Tarbert, United Kingdom
Well today has been interesting. Yesterday I was impressed by the wild picturesqueness of Lewis, only to have that completely ripped up and stamped upon by Harris. The place is just impossibly pretty, especially with the endless sunshine that we’re seeing so far this week.
Today’s plan was to check out Tarbert, the principal town of Harris located about 40 miles south of Stornoway, and also visit a recently-opened Harris Tweed shop a bit further south from there. Well the drive to Tarbert was easy enough – fast roads again with only a slight slow down for some roadworks which we had to negotiate in convoy behind a ‘pace vehicle’. The only thing that separates the ‘islands’ of Lewis and Harris is a range of high hills, so it wasn’t long before we were dropping down the other side. Perhaps because they don’t have so many articulated trucks, the Hebridean roads sometimes take a very literal approach to crossing hills, going straight up and down at some impressive angles rather than winding back and forth along the count ours like they do on the mainland.
Tarbert turns out to be very small indeed. The ferry for Uig on Skye departs from here (and indeed, it’s the shortest ferry crossing you can do to get to the top two islands in the Outer Hebrides). The harbour is quite small, and the gear for loading cars on to the full-sized ro-ro ferry that crosses from here to Skye is impressively large in the setting. We looked round Tarbet and partook of a pot of tea and we were under way again by 11:30. The road on from Tarbert narrows dramatically – a proper island road, single-track with passing places. Just an handful of miles and we were turning off on to an even smaller and windier road to Drinishader and the Harris Tweed shop located in an old school.
Drinishader was a nice little hamlet and the shop was really well organised and run. We ended up buying perhaps a little more than planned, but hey, we’re not here every day. Rather than head back the way I had come, I completed the loop of the little road back to the main road. That was fun because it was so tiny and twisty and impossibly picturesque. There are lots and lots of little houses and communities out here. I am not sure what everyone does for a living, but the place where they live is beautiful.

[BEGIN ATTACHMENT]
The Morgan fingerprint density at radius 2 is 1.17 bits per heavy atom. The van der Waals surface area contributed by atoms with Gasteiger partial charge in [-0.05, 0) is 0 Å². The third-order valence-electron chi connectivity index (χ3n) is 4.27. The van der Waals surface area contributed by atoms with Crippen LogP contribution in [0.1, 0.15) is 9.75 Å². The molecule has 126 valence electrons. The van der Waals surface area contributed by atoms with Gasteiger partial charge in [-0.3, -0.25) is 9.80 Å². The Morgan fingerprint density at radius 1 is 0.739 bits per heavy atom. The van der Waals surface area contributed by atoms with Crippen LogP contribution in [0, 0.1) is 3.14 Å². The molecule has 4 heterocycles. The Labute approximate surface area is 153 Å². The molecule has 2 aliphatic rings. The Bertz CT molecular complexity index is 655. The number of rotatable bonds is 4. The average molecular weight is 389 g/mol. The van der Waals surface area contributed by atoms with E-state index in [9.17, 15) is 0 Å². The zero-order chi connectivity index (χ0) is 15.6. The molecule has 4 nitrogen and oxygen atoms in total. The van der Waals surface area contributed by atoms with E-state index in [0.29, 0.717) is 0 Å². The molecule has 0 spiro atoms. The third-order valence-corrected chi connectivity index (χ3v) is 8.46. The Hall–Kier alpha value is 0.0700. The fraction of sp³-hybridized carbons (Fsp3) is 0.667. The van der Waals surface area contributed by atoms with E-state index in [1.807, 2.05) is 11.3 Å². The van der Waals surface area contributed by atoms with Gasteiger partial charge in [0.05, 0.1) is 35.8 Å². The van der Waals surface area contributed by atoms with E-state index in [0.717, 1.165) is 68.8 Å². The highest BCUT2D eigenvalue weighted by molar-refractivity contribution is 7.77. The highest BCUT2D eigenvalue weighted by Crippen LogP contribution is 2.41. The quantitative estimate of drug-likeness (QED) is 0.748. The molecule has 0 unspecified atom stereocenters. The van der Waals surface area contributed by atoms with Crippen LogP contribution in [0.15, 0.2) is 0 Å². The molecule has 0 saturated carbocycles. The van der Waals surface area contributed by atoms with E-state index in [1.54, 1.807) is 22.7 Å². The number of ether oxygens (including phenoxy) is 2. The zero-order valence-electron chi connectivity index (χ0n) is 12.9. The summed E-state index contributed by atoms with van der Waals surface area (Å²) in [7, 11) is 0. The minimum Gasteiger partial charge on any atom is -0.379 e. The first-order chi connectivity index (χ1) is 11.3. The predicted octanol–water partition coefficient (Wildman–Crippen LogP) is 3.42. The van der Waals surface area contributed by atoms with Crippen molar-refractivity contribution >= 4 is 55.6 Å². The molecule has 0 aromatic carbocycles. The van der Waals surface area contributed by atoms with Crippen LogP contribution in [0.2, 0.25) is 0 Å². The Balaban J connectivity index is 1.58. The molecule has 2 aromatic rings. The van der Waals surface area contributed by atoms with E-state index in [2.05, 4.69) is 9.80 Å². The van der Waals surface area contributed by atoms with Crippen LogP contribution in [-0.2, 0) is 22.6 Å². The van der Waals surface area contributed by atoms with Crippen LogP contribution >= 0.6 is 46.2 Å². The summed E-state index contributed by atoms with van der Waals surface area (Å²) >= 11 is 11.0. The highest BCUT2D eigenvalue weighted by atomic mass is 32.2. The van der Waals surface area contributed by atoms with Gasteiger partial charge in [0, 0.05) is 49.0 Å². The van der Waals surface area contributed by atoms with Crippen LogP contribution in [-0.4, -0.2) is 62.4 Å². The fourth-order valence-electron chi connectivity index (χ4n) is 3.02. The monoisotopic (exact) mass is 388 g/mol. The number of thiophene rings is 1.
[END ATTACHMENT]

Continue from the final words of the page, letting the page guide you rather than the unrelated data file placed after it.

Back at the main north-south road, only half the day was done, so we kept going south to check out what looked like a very large beach on the map. Not long after, descending out the hills… holy molly, that’s a beach and a half. It was a place called Tràigh Losgaintir leading out to the Sound of Taransay (Taransay is the island used in the TV series “Castaway”, which we have to blame for Ben Fogle). The tide was out and there were miles and miles of white sand and not a soul in sight. I stopped for some pictures alongside a Swedish couple (or at least their Volvo number plates read ‘S’). “Wow”, we both said.
There was no reason not to keep going south, so we did, and reached the bottom of the island at Leverburgh in time for a late lunch. This is where we’ll catch the ferry again tomorrow, and indeed we saw the ferry come in. A much smaller ferry this time, it holds just a couple of dozen vehicles and takes only an hour to cross the Sound of Harris. Once the cargo had cleared, we turned our nose north behind them and retraced our steps on the 2 hour drive back to Stornoway in time for tea.